"That would be terrific. Give me your card and I'll call you," Gloria promised. "Maybe you could help us put this place on the market. I guess I could move on a new property, if it seemed right." Meaning she didn't have to sell this house in order to afford another, Lucy translated. "But we need to get the ball rolling here, too, right?"

"Yes, you definitely should. This is the perfect time of year. With all the beautiful landscaping and the pool, this place will really show well." Suzanne nodded in agreement.

The prospect of two commissions on top-drawer properties seemed to sharpen Suzanne's appetite. She dug into her saté with abandon.

Not bad work for an evening out. Lucy had the impulse to give her pal a high five, but instead just exchanged a discreet glance of glee.

Jamie wiped his mouth with a napkin and stood up. "It's been fun, ladies. But that cramped, dark little spare room calls."

Lucy was surprised. Jamie often sat and knitted with them, or just hung out while everyone else knit and chatted.

Gloria seemed surprised, too. "Really, honey? I thought you were going to take a break tonight."

"I have to finish the blue piece, so I can bring it with me tomorrow," he reminded her.

"Oh, right. That one is strong. You should bring it."

He smiled at her, then leaned over and kissed her cheek, his hand cradling her face for a tender instant. "Don't fall asleep out here in that chair," he warned her in a firm but loving tone. "And come say good night before you go to bed?"

She didn't answer, but held his gaze a moment and just smiled. Then he stood up again and briefly waved. "Good night, everyone. Have fun."

"We definitely will," Maggie promised him.

"Thanks again for dinner, Jamie, it was delicious," Dana said.

"You are all very welcome. Come back soon." With another sunny smile, he turned and headed into the house.

The backyard had grown dimmer and cooler, though the sun had not quite sunk from view. The outdoor lights had come on, glowing under the shimmering blue water in the swimming pool, bright spots over the patio, and even little white lanterns under the umbrella that surprisingly provided enough light to knit.

Gloria had lit a bowl full of votive candles in the center of the table; the flames glowed warmly. The women worked together to quickly clear the table, placing everything from dinner on a tea cart.

Then Gloria set out dessert, a sumptuous-looking fruit salad and a pile of home-baked cookies. Lucy spotted Jamie's chocolate-laced coconut macaroons, which probably packed about a million calories a bite, she figured. But were too good to resist.

"Can I get anyone another caipirinha or a glass of wine?" Gloria asked.

"I'd really love some coffee, if it's not too much trouble," Maggie replied.

"Me, too," Lucy seconded the motion. The tropical cocktail had gone straight to her head. Lucy took out the new pattern for the blanket square but couldn't quite focus on the simple instructions. She did have the right size needles and thought she'd just make a sample swatch, instead of jumping right in, the way she usually did. Swatching this time was the right thing to do, a moral imperative. It was different when you worked on a group project, she thought. She didn't want to throw the whole thing off on her first square.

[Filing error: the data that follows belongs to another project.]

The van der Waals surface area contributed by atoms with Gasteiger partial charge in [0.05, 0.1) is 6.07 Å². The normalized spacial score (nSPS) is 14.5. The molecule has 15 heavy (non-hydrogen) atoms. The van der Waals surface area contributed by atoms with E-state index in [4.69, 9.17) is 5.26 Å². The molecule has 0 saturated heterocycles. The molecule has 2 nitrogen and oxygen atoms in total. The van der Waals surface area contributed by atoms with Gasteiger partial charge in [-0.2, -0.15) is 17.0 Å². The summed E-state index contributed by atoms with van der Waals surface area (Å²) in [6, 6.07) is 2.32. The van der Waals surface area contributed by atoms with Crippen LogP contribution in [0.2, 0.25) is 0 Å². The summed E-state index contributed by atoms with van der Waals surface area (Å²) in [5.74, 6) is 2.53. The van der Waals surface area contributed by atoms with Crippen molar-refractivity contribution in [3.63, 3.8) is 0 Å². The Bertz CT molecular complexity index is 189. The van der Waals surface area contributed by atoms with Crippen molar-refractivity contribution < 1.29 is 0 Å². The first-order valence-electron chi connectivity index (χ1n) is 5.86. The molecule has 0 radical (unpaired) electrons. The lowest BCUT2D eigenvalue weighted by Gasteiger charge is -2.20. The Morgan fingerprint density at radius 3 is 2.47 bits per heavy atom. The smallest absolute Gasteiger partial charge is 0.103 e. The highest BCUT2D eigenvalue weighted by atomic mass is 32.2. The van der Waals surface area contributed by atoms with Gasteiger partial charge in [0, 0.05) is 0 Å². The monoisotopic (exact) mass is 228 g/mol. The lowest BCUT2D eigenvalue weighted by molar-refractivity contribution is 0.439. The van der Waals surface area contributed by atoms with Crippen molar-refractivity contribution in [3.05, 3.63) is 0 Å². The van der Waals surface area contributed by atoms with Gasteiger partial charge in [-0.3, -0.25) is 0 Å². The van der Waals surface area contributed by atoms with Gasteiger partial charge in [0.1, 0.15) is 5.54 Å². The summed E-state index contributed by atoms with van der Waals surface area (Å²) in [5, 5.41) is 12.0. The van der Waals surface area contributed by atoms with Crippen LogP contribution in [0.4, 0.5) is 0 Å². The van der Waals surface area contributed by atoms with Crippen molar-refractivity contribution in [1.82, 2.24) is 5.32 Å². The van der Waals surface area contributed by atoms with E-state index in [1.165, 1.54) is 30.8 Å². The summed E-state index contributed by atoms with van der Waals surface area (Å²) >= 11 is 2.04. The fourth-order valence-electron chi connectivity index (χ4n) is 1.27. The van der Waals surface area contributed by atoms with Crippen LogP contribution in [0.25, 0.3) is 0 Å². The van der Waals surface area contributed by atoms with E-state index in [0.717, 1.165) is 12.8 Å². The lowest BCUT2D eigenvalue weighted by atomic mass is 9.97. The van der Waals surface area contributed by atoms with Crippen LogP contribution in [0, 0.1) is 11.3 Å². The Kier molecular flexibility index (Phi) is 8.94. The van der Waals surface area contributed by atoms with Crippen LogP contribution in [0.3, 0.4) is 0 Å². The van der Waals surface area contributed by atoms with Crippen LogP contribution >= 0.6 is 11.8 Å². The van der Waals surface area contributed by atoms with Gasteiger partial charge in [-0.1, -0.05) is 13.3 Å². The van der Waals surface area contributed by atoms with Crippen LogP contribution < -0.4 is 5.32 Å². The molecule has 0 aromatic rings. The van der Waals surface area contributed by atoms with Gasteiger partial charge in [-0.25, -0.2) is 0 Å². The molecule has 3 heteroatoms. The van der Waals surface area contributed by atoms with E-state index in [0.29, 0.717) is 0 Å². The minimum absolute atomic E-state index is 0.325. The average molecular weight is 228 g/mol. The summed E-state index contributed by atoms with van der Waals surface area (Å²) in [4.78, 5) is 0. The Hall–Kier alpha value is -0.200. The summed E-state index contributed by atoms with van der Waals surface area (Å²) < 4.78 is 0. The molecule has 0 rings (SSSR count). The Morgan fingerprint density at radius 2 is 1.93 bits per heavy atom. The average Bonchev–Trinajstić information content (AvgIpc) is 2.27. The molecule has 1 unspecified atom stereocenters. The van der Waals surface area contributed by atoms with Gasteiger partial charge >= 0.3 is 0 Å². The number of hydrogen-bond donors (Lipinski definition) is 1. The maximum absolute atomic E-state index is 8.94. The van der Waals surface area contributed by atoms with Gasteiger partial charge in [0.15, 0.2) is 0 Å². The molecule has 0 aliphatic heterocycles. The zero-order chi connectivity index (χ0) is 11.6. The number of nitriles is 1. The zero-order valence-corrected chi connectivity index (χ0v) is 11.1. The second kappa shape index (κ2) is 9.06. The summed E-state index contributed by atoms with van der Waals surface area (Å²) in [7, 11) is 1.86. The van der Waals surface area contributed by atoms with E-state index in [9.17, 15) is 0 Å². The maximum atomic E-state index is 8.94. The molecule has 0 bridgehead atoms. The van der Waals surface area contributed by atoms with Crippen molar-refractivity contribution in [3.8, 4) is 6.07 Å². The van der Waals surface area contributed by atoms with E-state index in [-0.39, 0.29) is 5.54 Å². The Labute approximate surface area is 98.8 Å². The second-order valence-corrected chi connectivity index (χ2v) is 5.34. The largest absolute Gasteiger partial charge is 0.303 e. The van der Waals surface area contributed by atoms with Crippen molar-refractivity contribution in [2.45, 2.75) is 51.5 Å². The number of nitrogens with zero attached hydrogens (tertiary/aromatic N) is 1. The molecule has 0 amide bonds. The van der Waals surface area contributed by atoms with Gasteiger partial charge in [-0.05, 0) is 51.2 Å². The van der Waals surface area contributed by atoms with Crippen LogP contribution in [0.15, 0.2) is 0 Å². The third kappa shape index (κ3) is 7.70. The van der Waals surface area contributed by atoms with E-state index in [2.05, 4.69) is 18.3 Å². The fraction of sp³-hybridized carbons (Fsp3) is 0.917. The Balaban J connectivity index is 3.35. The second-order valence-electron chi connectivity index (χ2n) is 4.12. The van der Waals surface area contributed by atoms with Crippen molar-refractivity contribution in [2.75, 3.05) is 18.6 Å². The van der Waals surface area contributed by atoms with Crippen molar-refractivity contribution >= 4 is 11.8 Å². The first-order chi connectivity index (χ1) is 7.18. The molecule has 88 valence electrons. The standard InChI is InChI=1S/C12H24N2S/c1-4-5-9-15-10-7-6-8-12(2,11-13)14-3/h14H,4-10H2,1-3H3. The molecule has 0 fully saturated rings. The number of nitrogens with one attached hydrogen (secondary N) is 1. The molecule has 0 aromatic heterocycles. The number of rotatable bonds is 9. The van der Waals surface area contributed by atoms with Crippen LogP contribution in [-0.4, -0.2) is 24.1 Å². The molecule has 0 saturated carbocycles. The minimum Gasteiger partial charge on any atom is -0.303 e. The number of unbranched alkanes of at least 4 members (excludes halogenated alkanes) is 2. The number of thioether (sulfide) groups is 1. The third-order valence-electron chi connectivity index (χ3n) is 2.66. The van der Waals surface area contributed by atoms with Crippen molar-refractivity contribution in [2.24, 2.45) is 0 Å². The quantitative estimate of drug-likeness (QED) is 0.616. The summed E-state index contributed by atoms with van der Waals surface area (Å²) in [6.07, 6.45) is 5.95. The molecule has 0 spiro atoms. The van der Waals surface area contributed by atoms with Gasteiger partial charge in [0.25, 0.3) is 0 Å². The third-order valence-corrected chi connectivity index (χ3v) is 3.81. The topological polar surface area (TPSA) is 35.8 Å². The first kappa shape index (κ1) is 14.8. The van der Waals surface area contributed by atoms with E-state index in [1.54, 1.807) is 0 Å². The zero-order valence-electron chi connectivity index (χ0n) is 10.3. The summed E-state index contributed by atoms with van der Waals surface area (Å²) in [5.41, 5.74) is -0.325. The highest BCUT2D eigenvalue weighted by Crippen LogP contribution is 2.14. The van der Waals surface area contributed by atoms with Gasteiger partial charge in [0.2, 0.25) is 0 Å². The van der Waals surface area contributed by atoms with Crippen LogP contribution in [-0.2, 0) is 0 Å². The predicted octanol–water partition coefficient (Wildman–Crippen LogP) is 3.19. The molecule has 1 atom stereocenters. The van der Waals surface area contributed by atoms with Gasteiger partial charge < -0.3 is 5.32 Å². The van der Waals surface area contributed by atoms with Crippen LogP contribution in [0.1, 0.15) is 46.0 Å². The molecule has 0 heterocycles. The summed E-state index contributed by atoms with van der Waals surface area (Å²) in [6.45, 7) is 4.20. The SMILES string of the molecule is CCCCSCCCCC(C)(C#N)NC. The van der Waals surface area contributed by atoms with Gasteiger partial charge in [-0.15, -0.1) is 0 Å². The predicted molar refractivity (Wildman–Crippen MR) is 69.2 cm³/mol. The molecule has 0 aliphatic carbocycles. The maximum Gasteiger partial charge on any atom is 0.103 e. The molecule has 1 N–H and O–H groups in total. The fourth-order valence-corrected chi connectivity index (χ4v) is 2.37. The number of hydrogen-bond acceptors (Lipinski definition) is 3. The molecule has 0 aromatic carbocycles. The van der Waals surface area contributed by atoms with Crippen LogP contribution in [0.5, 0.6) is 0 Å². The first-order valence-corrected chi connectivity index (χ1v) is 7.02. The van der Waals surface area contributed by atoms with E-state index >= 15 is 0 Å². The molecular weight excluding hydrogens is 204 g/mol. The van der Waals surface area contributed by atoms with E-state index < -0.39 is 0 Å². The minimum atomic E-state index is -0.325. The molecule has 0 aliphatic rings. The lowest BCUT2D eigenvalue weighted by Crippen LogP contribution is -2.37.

"So you're not going into Boston tomorrow with Jamie, I gather," Maggie said to Gloria.

"He asked me to come, but I don't want to butt in. Even if I promise myself to keep my mouth shut, sooner or later, I just lose it, and I butt in. This is his deal. He's doing great so far, and I think it's important for him to reel this in on his own."

"That's very wise of you. You probably would be tempted to say something, or give advice, if you were there." Maggie had known her the longest, and if anyone was able to honestly acknowledge Gloria's assertive side, Maggie would be the one.

"I'm just praying it works out. On any terms at all. He's trying to stay low-key, but I know he'll be crushed if this guy has just been stringing him along." Gloria sighed. "I know you haven't seen his work, but trust me, he's really good. He deserves a break. He just hasn't had time to focus. Until we got married, I mean. He had to take all these odd jobs to make ends meet. Hard, menial jobs that tired him out and depressed him. When we met he was tending bar at some beach resort, for goodness sakes. It's very difficult for people with artistic talent. Our society doesn't reward that effort. You have to be lucky. And persistent...and have some help. At least at the start."

"That's very true. There are a lot of very talented people out there who never make it." Lucy was thinking of many friends who she knew from college.

"That's right. They get worn-out and give up. Jamie was nearly at that stage when we got together. I told him when we got married he had to focus on his work, give it his best shot, and I would support him."

Lucy glanced at Maggie. She appeared to already know this story. Lucy had never heard it before, though, and guessed the information was also new to her other friends.

"That was very generous of you," Dana said. "Very...loving."